Federal Reserve Supervision of Commodities Activities
The Federal Reserve has supervisory authority for state member banks, bank holding companies (including financial holding companies), and savings and loan holding companies, as well as foreign banks that operate branches or agencies in the United States. The Federal Reserve's basic supervisory responsibility is to oversee the financial soundness of these institutions and their adherence to applicable banking laws. To this end, we monitor the largest of these institutions on a continuous basis and routinely conduct inspections and examinations of all of these firms to encourage their safe and sound operation.

The Federal Reserve has no direct role in the supervision of the commodities markets generally. The Commodity Futures Trading Commission (CFTC) was created by Congress in 1974 as an independent agency with the mandate to regulate commodity futures and option markets. Congress significantly expanded the authority of the CFTC to regulate the over-the-counter commodity derivative markets in the Dodd-Frank Wall Street Reform and Consumer Protection Act. Additionally, the Securities and Exchange Commission (SEC) oversees our nation's securities exchanges and markets and disclosures by public companies, among other things. Other independent agencies, such as the Federal Energy Regulatory Commission (FERC), also regulate segments of the physical commodity market.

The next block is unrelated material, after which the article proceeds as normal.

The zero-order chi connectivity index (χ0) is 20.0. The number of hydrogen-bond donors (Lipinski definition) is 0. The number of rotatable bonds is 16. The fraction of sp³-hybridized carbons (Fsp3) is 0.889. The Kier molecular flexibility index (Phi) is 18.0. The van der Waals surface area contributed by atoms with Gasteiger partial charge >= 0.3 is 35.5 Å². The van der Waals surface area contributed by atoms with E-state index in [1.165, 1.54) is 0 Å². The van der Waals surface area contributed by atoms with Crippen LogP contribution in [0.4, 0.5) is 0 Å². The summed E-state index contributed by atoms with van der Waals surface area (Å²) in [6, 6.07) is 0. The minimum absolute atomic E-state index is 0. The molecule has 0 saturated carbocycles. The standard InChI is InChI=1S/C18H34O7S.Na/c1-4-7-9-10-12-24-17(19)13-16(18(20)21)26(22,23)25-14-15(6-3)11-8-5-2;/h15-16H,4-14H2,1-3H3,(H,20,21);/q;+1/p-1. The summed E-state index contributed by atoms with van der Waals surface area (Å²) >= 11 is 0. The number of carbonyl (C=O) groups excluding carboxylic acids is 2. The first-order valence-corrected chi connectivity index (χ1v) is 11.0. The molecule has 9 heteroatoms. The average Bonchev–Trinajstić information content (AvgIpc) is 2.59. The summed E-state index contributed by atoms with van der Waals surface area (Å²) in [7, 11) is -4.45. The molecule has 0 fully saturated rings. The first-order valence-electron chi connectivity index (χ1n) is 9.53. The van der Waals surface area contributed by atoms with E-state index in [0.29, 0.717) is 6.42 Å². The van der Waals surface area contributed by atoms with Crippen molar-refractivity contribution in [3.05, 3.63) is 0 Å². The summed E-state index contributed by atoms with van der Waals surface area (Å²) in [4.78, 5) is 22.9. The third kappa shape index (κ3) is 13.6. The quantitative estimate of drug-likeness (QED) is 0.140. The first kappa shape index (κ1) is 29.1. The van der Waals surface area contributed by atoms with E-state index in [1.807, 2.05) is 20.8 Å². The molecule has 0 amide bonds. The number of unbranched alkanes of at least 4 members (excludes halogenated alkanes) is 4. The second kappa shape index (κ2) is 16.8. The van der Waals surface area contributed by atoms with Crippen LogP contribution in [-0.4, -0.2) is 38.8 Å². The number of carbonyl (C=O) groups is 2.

The prudential supervision of the largest, most complex banking firms is a cooperative effort in which the Federal Reserve acts as the prudential regulator and supervisor of the consolidated holding companies, but with some of the principal business activities of such firms supervised by other functional regulators. The Federal Reserve's supervisory program focuses on the enterprise-wide risk profile and risk management of those firms, with particular focus on financial strength, corporate governance, and risk-management practices and competencies of the firm as a whole.

As a result of lessons learned from the financial crisis, the Federal Reserve has taken a number of steps to strengthen its ongoing supervision of the largest, most complex banking firms. Most importantly, we established the Large Institution Supervision Coordinating Committee (LISCC) to ensure that oversight and supervision of the largest firms incorporates a broader range of internal perspectives and expertise; involves regular, simultaneous, horizontal (cross-firm) supervisory exercises; and is overseen in a centralized process to facilitate consistent supervision and the resolution of challenges that may be present in more than one firm. The committee includes senior bank supervisors from the Board and relevant Reserve Banks as well as senior Federal Reserve staff from the research, legal, and other divisions at the Board and from the markets and payment systems groups at the Federal Reserve Bank of New York. To date, the LISCC has developed and administered several horizontal supervisory exercises, notably the capital stress tests and related comprehensive capital reviews of the nation's largest bank holding companies. The LISCC has also been actively engaged in the supervision of physical commodities activities.